Different Covid-19 vaccines produced acceptable, but varying, immune responses when given as third, booster doses following full vaccination with either the BNT162b2 or ChAdOx1-nCov19 vaccines in the randomized, phase II COV-BOOST study from the United Kingdom.
Researchers assessed immune response for seven Covid-19 vaccines given as booster doses, 10 to 12 weeks after receipt of a second dose of the Pfizer-BioNTech BNT162b2 (BNT) or AstraZeneca ChAdOx1-nCov19 (ChAd) vaccines.
All seven were found to increase immunity in ChAd recipients, while six of the seven increased immunity in the BNT recipients. No serious safety concerns were shown with any of the vaccines used for third dosing in the trial, published online December 2 in The Lancet.
Increases in anti-spike protein antibodies following booster vaccination varied between vaccines 28 days after the booster dose was given. In ChAd recipients, the range was 1.8 to roughly 32-times higher, and in BNT vaccine recipients spike protein antibody increases ranged from 1.3 to 11.5 times higher, noted researcher Alasdair Munro, MD, of the University Hospital Southampton, U.K., and fellow COV-BOOST investigators.
The Covid-19 vaccines used for booster dose included the BNT and ChAd vaccines, along with five others: NVX-CoV2373 (Novavax), Ad26 COV2.S (Janssen), mRNA-1273 (Moderna), VLA2001 (Valneva) and CVnCoV (Curevac).
“It is really encouraging that a wide range of vaccines, using different technologies, show benefits as a third dose to either AstraZeneca or Pfizer-BioNTech,” researcher Saul Faust of the University Hospital Southampton NHS Foundation Trust noted in a press statement. “That gives confidence and flexibility in developing booster programs here in the UK and globally, with other factors like supply chain and logistics also in play.”
The COV-BOOST study included adults who were over 30 years of age with no history of SARS-CoV-2 infection who received a third Covid-19 vaccine dose at least 70 days after receipt of a second dose of ChAd or at least 84 days after receipt of a second dose of BNT. Initial vaccinations occurred between December 2020 and February 2021.
The 2,878 participants enrolled in the booster study received either one of the seven Covid-19 vaccines as a third dose, or a meningococcal conjugate vaccine, which served as the study control.
Thirteen experimental and control arms were included in the trial: seven booster vaccines plus three boosters at half doses and three control arms.
Primary study outcomes included adverse effects seven days after receiving the third vaccine dose and antibody changes targeting the spike protein on the surface of Covid-19 virus cells after 28 days, compared to controls. Secondary outcomes included the response of T cells to wild type, Alpha, Beta and Delta variants of Covid-19.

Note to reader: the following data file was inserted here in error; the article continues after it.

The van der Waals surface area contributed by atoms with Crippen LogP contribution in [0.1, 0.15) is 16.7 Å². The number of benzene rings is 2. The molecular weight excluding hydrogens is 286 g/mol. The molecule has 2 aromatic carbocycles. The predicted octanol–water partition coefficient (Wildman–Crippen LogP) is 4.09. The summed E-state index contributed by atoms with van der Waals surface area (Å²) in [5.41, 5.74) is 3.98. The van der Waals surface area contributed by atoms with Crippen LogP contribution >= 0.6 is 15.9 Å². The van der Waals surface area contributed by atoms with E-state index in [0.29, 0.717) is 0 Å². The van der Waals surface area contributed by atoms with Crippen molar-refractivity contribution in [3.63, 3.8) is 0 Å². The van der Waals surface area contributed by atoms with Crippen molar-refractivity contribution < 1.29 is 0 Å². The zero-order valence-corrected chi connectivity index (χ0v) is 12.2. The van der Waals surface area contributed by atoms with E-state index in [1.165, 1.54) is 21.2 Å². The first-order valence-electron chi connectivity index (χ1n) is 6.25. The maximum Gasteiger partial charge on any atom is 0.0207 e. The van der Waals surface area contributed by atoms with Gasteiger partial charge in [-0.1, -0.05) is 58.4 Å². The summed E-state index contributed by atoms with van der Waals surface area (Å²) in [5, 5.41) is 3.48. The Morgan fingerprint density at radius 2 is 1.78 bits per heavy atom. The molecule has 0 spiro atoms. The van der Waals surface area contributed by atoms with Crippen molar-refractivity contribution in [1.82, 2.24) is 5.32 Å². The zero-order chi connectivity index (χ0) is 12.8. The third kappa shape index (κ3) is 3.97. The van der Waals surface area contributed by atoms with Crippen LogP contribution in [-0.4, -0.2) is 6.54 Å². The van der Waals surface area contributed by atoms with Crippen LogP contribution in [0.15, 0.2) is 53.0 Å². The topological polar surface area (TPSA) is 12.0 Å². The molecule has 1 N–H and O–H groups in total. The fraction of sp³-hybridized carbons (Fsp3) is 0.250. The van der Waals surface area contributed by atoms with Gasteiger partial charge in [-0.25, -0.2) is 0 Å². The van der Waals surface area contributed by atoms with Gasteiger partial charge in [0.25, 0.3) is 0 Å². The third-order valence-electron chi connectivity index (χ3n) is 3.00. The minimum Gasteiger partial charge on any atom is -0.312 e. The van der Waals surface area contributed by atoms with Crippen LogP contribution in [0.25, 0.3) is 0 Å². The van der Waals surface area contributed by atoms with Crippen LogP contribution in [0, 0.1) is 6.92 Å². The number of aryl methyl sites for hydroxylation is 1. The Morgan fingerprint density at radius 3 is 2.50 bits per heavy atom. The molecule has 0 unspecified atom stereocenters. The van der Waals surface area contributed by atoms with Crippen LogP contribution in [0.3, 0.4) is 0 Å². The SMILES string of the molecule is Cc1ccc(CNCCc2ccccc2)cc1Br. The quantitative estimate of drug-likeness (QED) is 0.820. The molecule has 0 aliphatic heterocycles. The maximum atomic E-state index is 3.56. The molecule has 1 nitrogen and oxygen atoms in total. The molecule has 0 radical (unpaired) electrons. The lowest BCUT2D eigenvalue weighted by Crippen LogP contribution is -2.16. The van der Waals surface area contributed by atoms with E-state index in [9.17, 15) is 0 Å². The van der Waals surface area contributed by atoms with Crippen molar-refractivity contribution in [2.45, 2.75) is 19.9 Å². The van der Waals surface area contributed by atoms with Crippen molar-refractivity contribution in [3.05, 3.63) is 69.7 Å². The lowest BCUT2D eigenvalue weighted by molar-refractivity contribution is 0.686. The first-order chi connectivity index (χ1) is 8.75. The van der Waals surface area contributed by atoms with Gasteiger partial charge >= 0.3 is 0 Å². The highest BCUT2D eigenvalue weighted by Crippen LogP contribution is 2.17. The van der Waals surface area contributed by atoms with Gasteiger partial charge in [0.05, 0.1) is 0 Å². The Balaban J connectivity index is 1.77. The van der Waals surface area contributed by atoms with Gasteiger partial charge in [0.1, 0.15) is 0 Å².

Among the main findings:
- Three vaccines showed overall increased reactogenicity: mRNA-1273 after two doses of either primary vaccine; and ChAd and Ad26 COV2.S after two doses of BNT.
- Among participants receiving ChAd as their primary vaccine, spike IgG geometric mean ratios (GMRs) between study vaccines and controls ranged from 1.8 (99% CI, 1.5–2.3) in the half VLA group to 32.3 (95% CI, 24.8–42.0) in the mRNA-1273 group.
- Among participants receiving BNT as their primary vaccine, spike IgG GMRs ranged from 1.3 (99% CI, 1.0–1.5) in the half VLA2001 group to 11.5 (95% CI, 9.4–14.1) in the mRNA-1273 group.
- Booster dose responses did not vary by age, and fatigue and pain were the most commonly reported adverse events. Adverse events were more common in study participants younger than 70 years of age.
Study limitations cited by the researchers included the short interval between the second and third vaccine dose, which was deemed necessary to generate data expeditiously during the Covid-19 pandemic, and the exclusion of people age 30 and younger from the study.
They noted that ChAd and BNT are two of the most widely used Covid-19 vaccines, with ChAd being used in more than 180 countries and BNT in around 145.
“Policy makers and national immunization advisory committees should establish criteria for choosing which booster vaccines to use in their populations,” they concluded. “This decision should be based on immunological considerations, known side-effect profiles, in-country availability, and ultimately a decision on what level of boost is sufficient in the context of national strategic disease control objectives.”
Different Covid-19 vaccines produced acceptable, but varying, immune responses when given as third, booster doses following full vaccination with either the BNT162b2 or ChAdOx1-nCov19 vaccines in the randomized, phase II COV-BOOST study.
All seven vaccines tested as boosters were found to increase immunity in ChAd recipients, while six of the seven increased immunity in the BNT recipients. No serious safety concerns were shown with any of the vaccines used for third dosing in the trial.
Salynn Boyles, Contributing Writer, BreakingMED™
This research was funded by the UK Vaccine Taskforce and the National Institute for Health Research. Several researchers reported serving as investigators on studies funded or sponsored by vaccine manufacturers including AstraZeneca, GlaxoSmithKline, Janssen, Medimmune, Merck, Pfizer, Sanofi, and Valneva. Researcher Anna L Goodman reported possibly benefiting from royalty income paid to the University of Oxford from sales of the AstraZeneca and its sublicensees under the University’s revenue sharing policy. Researcher John Haughney reported receiving payments for presentations for AstraZeneca, Boehringer Ingelheim, Chiesi, Ciple, and Teva.
Cat ID: 190
Topic ID: 79,190,730,933,190,926,192,927,151,928,925,934
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